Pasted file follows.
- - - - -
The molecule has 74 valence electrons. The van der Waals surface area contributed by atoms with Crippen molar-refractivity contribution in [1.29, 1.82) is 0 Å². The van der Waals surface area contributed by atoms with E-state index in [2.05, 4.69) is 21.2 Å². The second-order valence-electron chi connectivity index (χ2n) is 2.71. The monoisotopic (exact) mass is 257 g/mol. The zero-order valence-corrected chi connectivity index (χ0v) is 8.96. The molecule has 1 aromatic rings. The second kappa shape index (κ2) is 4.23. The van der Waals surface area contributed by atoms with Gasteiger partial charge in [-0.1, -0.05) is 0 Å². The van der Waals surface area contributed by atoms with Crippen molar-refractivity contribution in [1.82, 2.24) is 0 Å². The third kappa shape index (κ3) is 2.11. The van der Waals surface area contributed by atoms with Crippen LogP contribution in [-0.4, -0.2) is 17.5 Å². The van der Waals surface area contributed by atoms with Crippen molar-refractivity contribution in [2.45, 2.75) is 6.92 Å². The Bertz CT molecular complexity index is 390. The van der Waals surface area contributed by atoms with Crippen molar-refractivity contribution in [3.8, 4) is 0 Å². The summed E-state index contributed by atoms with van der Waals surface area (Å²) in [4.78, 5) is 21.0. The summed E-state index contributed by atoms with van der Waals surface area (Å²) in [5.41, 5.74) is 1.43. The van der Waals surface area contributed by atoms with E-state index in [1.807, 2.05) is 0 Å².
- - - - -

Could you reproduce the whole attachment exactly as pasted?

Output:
The molecule has 74 valence electrons. The van der Waals surface area contributed by atoms with Crippen molar-refractivity contribution in [1.29, 1.82) is 0 Å². The van der Waals surface area contributed by atoms with E-state index in [2.05, 4.69) is 21.2 Å². The second-order valence-electron chi connectivity index (χ2n) is 2.71. The monoisotopic (exact) mass is 257 g/mol. The zero-order valence-corrected chi connectivity index (χ0v) is 8.96. The molecule has 1 aromatic rings. The second kappa shape index (κ2) is 4.23. The van der Waals surface area contributed by atoms with Gasteiger partial charge in [-0.1, -0.05) is 0 Å². The van der Waals surface area contributed by atoms with Crippen molar-refractivity contribution in [1.82, 2.24) is 0 Å². The third kappa shape index (κ3) is 2.11. The van der Waals surface area contributed by atoms with Crippen LogP contribution in [-0.4, -0.2) is 17.5 Å². The van der Waals surface area contributed by atoms with Crippen molar-refractivity contribution in [2.45, 2.75) is 6.92 Å². The Bertz CT molecular complexity index is 390. The van der Waals surface area contributed by atoms with Crippen molar-refractivity contribution in [3.8, 4) is 0 Å². The summed E-state index contributed by atoms with van der Waals surface area (Å²) in [4.78, 5) is 21.0. The summed E-state index contributed by atoms with van der Waals surface area (Å²) in [5.41, 5.74) is 1.43. The van der Waals surface area contributed by atoms with E-state index in [1.807, 2.05) is 0 Å².